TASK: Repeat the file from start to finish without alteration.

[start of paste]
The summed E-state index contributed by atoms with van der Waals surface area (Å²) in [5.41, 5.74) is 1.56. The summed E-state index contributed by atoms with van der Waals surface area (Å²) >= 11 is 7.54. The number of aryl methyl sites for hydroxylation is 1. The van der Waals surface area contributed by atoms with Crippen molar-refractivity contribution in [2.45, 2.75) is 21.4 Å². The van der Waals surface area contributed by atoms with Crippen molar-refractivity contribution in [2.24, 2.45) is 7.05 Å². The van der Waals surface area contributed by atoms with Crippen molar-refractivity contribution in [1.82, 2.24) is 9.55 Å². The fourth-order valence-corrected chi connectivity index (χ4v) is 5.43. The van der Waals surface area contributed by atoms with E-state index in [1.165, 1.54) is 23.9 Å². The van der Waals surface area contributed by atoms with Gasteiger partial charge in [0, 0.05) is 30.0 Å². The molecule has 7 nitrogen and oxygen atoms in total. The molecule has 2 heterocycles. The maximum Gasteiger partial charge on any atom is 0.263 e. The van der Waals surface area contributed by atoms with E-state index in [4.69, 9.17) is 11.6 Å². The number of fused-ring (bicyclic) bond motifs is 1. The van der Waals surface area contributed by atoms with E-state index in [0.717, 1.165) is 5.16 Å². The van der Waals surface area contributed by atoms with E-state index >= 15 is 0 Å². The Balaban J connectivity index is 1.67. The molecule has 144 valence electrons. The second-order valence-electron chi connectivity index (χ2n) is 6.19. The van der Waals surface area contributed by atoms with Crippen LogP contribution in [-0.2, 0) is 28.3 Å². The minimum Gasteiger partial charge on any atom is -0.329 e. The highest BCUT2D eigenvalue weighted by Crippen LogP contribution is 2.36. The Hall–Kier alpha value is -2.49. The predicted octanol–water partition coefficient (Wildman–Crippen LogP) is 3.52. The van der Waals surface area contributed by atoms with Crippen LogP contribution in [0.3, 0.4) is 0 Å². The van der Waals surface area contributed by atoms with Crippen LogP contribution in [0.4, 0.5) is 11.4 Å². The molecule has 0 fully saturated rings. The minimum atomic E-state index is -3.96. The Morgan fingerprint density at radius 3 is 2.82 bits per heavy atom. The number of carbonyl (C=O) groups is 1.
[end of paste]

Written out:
The summed E-state index contributed by atoms with van der Waals surface area (Å²) in [5.41, 5.74) is 1.56. The summed E-state index contributed by atoms with van der Waals surface area (Å²) >= 11 is 7.54. The number of aryl methyl sites for hydroxylation is 1. The van der Waals surface area contributed by atoms with Crippen molar-refractivity contribution in [2.45, 2.75) is 21.4 Å². The van der Waals surface area contributed by atoms with Crippen molar-refractivity contribution in [2.24, 2.45) is 7.05 Å². The van der Waals surface area contributed by atoms with Crippen molar-refractivity contribution in [1.82, 2.24) is 9.55 Å². The fourth-order valence-corrected chi connectivity index (χ4v) is 5.43. The van der Waals surface area contributed by atoms with E-state index in [1.165, 1.54) is 23.9 Å². The van der Waals surface area contributed by atoms with Gasteiger partial charge in [0, 0.05) is 30.0 Å². The molecule has 7 nitrogen and oxygen atoms in total. The molecule has 2 heterocycles. The maximum Gasteiger partial charge on any atom is 0.263 e. The van der Waals surface area contributed by atoms with E-state index in [4.69, 9.17) is 11.6 Å². The number of fused-ring (bicyclic) bond motifs is 1. The van der Waals surface area contributed by atoms with E-state index in [0.717, 1.165) is 5.16 Å². The van der Waals surface area contributed by atoms with E-state index >= 15 is 0 Å². The Balaban J connectivity index is 1.67. The molecule has 144 valence electrons. The second-order valence-electron chi connectivity index (χ2n) is 6.19. The van der Waals surface area contributed by atoms with Crippen LogP contribution in [-0.2, 0) is 28.3 Å². The minimum Gasteiger partial charge on any atom is -0.329 e. The highest BCUT2D eigenvalue weighted by Crippen LogP contribution is 2.36. The Hall–Kier alpha value is -2.49. The predicted octanol–water partition coefficient (Wildman–Crippen LogP) is 3.52. The van der Waals surface area contributed by atoms with Crippen LogP contribution in [0.3, 0.4) is 0 Å². The van der Waals surface area contributed by atoms with Crippen LogP contribution in [0.4, 0.5) is 11.4 Å². The molecule has 0 fully saturated rings. The minimum atomic E-state index is -3.96. The Morgan fingerprint density at radius 3 is 2.82 bits per heavy atom. The number of carbonyl (C=O) groups is 1.